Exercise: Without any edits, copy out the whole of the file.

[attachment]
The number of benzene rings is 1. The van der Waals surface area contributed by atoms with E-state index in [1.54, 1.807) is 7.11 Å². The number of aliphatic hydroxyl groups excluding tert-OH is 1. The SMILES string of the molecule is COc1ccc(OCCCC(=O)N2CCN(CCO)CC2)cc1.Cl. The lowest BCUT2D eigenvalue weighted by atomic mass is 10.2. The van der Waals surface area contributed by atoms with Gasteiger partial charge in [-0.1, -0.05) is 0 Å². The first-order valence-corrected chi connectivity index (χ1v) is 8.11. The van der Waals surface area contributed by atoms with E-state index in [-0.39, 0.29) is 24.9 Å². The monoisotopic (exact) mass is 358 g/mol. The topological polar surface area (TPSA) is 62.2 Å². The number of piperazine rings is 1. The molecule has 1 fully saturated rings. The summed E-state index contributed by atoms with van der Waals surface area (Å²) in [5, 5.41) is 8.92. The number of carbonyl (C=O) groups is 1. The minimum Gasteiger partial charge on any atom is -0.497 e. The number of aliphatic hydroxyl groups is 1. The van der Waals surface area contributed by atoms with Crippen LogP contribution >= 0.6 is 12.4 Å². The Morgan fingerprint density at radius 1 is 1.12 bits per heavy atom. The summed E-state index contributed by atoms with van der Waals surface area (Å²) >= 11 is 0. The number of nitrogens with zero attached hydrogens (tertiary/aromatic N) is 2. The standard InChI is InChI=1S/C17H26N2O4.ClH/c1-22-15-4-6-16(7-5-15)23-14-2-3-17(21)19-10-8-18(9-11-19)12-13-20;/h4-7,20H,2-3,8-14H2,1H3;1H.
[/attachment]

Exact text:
The number of benzene rings is 1. The van der Waals surface area contributed by atoms with E-state index in [1.54, 1.807) is 7.11 Å². The number of aliphatic hydroxyl groups excluding tert-OH is 1. The SMILES string of the molecule is COc1ccc(OCCCC(=O)N2CCN(CCO)CC2)cc1.Cl. The lowest BCUT2D eigenvalue weighted by atomic mass is 10.2. The van der Waals surface area contributed by atoms with Gasteiger partial charge in [-0.1, -0.05) is 0 Å². The first-order valence-corrected chi connectivity index (χ1v) is 8.11. The van der Waals surface area contributed by atoms with E-state index in [-0.39, 0.29) is 24.9 Å². The monoisotopic (exact) mass is 358 g/mol. The topological polar surface area (TPSA) is 62.2 Å². The number of piperazine rings is 1. The molecule has 1 fully saturated rings. The summed E-state index contributed by atoms with van der Waals surface area (Å²) in [5, 5.41) is 8.92. The number of carbonyl (C=O) groups is 1. The minimum Gasteiger partial charge on any atom is -0.497 e. The number of aliphatic hydroxyl groups is 1. The van der Waals surface area contributed by atoms with Crippen LogP contribution >= 0.6 is 12.4 Å². The Morgan fingerprint density at radius 1 is 1.12 bits per heavy atom. The summed E-state index contributed by atoms with van der Waals surface area (Å²) >= 11 is 0. The number of nitrogens with zero attached hydrogens (tertiary/aromatic N) is 2. The standard InChI is InChI=1S/C17H26N2O4.ClH/c1-22-15-4-6-16(7-5-15)23-14-2-3-17(21)19-10-8-18(9-11-19)12-13-20;/h4-7,20H,2-3,8-14H2,1H3;1H.